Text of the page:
One day two armed soldiers caught Leizel Mordosh and demanded tobacco. They led him to the square and told him that if he could not supply them tobacco, it would be bad for him. Suddenly my father passed by and saw his friend Mordosh, who pleaded with him to help. The soldiers grabbed my father, and he took them to our house and gave them the tobacco my mother was saving in a drawer from butts. They also demanded some linen, but when my mother found only dirty linen waiting to be washed, they turned on my father and wanted to beat him. We ran to the house of our neighbor, Joseph the butcher, and he gave us some clean linen. They were satisfied and left.
There was a small police station in Shumsk, as in the other small towns, with one officer and a few policemen who considered it their duty to oppress the Jews. One Sunday evening we heard voices outside and did not know what had happened. I ran outside, opened the door, and found Herlich wounded and bleeding. I took him into the house, set him at the table, and he told us:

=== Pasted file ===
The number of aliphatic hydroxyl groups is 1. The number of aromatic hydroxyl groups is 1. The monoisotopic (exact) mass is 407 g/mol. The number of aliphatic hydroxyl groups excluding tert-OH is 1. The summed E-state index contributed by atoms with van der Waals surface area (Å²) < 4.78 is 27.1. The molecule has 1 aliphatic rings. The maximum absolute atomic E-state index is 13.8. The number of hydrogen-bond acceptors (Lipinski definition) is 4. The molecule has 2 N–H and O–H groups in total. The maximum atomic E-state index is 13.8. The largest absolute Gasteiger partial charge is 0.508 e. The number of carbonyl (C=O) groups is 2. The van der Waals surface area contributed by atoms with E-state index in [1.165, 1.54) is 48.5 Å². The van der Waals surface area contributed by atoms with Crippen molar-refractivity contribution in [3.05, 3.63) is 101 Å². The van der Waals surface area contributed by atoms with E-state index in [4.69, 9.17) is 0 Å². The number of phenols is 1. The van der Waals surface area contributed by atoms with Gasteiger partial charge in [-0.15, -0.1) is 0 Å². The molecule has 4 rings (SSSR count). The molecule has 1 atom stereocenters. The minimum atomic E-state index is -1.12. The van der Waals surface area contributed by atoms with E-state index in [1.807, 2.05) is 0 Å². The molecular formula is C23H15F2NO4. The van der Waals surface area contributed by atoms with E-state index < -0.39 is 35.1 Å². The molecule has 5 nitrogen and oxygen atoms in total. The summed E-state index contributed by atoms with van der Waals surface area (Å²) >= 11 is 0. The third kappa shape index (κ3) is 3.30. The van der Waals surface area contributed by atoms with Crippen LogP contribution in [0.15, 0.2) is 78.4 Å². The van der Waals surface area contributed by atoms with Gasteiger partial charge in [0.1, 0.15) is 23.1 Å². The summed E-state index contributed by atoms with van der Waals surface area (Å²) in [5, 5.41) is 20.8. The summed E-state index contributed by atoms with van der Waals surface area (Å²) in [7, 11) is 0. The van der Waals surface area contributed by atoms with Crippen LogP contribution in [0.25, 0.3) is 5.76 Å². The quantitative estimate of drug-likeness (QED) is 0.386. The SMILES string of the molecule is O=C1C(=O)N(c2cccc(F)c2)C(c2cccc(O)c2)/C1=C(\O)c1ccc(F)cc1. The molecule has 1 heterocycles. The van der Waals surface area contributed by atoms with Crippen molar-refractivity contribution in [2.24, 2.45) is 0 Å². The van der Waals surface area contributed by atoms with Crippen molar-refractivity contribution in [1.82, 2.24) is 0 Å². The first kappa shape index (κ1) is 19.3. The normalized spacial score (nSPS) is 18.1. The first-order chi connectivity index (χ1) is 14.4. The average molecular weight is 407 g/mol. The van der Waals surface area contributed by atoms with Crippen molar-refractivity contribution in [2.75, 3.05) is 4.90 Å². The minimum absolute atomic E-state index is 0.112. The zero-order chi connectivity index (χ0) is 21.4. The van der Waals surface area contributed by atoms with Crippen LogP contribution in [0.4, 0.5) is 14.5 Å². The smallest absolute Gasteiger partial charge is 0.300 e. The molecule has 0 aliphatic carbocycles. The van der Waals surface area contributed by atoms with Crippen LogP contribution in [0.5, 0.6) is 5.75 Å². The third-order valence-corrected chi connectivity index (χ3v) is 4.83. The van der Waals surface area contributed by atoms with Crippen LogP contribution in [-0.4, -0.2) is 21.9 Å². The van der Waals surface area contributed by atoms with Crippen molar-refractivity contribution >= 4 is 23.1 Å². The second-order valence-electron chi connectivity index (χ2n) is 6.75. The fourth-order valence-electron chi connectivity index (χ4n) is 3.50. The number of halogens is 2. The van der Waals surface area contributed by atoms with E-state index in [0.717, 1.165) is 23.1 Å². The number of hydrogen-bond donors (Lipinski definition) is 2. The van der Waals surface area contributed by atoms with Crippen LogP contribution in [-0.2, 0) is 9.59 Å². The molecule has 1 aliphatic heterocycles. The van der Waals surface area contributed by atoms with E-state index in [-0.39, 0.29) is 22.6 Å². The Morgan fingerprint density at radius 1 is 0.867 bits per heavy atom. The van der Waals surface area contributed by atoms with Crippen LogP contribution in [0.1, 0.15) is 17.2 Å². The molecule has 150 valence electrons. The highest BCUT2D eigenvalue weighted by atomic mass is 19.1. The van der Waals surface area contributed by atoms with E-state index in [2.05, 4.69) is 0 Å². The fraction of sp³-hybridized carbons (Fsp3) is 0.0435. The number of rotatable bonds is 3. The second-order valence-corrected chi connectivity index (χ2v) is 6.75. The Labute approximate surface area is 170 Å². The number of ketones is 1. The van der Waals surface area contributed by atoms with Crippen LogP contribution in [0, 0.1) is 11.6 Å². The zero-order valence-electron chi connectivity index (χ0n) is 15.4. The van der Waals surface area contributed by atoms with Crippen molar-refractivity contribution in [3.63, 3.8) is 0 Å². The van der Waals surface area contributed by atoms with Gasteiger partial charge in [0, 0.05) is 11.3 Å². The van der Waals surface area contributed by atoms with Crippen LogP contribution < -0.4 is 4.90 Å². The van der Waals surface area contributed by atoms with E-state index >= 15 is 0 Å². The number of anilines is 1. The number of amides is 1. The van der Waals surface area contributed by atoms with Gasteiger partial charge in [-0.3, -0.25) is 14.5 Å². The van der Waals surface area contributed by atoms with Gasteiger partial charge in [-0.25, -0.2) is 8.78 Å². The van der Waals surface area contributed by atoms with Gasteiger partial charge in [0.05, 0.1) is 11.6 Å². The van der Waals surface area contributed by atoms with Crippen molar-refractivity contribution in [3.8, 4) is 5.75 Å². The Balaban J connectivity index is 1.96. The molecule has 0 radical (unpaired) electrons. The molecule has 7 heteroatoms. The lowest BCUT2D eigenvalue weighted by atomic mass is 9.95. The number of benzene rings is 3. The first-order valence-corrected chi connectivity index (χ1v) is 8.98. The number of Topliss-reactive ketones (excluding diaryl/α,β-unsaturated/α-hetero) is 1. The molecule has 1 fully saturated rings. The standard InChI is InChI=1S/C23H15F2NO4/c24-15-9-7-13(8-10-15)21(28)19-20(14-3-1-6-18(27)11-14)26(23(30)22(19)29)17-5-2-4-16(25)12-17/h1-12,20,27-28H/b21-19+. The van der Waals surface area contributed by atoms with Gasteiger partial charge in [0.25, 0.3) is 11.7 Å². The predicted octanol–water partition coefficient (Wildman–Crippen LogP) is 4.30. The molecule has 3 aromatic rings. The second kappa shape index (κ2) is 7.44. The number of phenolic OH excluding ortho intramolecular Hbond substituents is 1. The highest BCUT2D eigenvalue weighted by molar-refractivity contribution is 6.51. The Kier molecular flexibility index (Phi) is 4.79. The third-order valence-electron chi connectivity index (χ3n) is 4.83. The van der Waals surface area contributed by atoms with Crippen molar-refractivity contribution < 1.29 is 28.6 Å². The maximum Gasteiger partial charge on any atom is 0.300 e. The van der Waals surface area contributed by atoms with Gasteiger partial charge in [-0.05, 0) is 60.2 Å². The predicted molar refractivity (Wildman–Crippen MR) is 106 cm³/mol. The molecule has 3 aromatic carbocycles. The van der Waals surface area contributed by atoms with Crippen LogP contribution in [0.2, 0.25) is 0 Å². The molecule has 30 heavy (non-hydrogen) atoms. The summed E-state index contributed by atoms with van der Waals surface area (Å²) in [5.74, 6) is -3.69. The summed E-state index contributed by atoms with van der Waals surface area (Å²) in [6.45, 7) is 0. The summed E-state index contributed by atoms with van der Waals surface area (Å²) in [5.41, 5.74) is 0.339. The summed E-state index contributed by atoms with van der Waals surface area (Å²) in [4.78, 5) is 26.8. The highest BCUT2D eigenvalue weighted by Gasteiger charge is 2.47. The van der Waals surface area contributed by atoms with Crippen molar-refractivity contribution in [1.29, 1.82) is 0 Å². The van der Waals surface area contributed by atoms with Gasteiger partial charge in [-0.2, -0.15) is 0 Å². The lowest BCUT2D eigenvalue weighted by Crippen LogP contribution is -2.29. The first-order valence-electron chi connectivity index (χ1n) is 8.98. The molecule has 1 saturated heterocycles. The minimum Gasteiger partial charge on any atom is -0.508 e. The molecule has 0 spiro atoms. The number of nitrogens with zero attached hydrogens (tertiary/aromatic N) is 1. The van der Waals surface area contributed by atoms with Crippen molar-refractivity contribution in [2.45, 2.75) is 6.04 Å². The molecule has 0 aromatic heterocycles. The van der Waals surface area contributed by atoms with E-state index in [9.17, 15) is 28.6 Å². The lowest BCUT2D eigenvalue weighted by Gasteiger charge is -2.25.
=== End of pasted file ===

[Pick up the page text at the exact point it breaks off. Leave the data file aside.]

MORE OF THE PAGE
I met two people with clubs passing near the house. I recognized them and they said hello to me and told me to get in the house. They continued to the pharmacy of Motel Chazen and sat on the fence. They were the policemen in civilian clothing. When I turned to go back in the house, I heard some noise. Several brave Shumskers grabbed the pair and beat them up, in spite of the fact that they recognized them as policemen. Then they marched them like hoodlums to the police station. On the way one gentile came out and also recognized the policemen, and, since he had suffered at their hands too, he grabbed a pot and smashed it into the face of one of the policemen. The officer saw immediately who the hoodlums were that had been brought before him, so he started to negotiate with the young Shumskers to leave the pair and let him handle it. First the young men did not agree, but later went along.Later we heard that the pair underwent medical treatment and were dismissed from the Police. This incident stuck in our memories when we think of the Poles that suffered and were oppressed for many years and the antisemitic feelings that caused them to act irrationally.